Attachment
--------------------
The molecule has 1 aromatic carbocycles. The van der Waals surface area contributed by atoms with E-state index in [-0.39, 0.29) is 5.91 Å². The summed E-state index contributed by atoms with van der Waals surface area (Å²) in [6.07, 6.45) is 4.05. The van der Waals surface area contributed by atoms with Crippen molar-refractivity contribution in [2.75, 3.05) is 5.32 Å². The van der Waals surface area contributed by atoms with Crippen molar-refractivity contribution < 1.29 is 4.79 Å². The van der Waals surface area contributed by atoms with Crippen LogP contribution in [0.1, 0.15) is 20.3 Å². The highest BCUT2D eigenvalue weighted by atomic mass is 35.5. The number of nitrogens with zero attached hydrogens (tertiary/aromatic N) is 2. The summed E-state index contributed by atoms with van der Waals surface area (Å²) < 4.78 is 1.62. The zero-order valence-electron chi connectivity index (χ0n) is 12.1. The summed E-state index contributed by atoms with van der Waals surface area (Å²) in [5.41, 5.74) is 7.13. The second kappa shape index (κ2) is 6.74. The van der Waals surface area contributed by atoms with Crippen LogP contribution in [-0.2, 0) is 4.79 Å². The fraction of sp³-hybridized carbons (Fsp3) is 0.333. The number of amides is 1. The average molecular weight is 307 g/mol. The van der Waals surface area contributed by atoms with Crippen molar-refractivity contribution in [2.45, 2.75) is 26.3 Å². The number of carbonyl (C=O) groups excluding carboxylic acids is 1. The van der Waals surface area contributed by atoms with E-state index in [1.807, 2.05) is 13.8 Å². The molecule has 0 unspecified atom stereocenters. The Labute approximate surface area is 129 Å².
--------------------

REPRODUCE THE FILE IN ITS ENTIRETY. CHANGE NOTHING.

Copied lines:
The molecule has 1 aromatic carbocycles. The van der Waals surface area contributed by atoms with E-state index in [-0.39, 0.29) is 5.91 Å². The summed E-state index contributed by atoms with van der Waals surface area (Å²) in [6.07, 6.45) is 4.05. The van der Waals surface area contributed by atoms with Crippen molar-refractivity contribution in [2.75, 3.05) is 5.32 Å². The van der Waals surface area contributed by atoms with Crippen molar-refractivity contribution < 1.29 is 4.79 Å². The van der Waals surface area contributed by atoms with Crippen LogP contribution in [0.1, 0.15) is 20.3 Å². The highest BCUT2D eigenvalue weighted by atomic mass is 35.5. The number of nitrogens with zero attached hydrogens (tertiary/aromatic N) is 2. The summed E-state index contributed by atoms with van der Waals surface area (Å²) < 4.78 is 1.62. The zero-order valence-electron chi connectivity index (χ0n) is 12.1. The summed E-state index contributed by atoms with van der Waals surface area (Å²) in [5.41, 5.74) is 7.13. The second kappa shape index (κ2) is 6.74. The van der Waals surface area contributed by atoms with Crippen LogP contribution in [-0.2, 0) is 4.79 Å². The fraction of sp³-hybridized carbons (Fsp3) is 0.333. The number of amides is 1. The average molecular weight is 307 g/mol. The van der Waals surface area contributed by atoms with Crippen molar-refractivity contribution in [2.45, 2.75) is 26.3 Å². The number of carbonyl (C=O) groups excluding carboxylic acids is 1. The van der Waals surface area contributed by atoms with E-state index in [1.807, 2.05) is 13.8 Å². The molecule has 0 unspecified atom stereocenters. The Labute approximate surface area is 129 Å².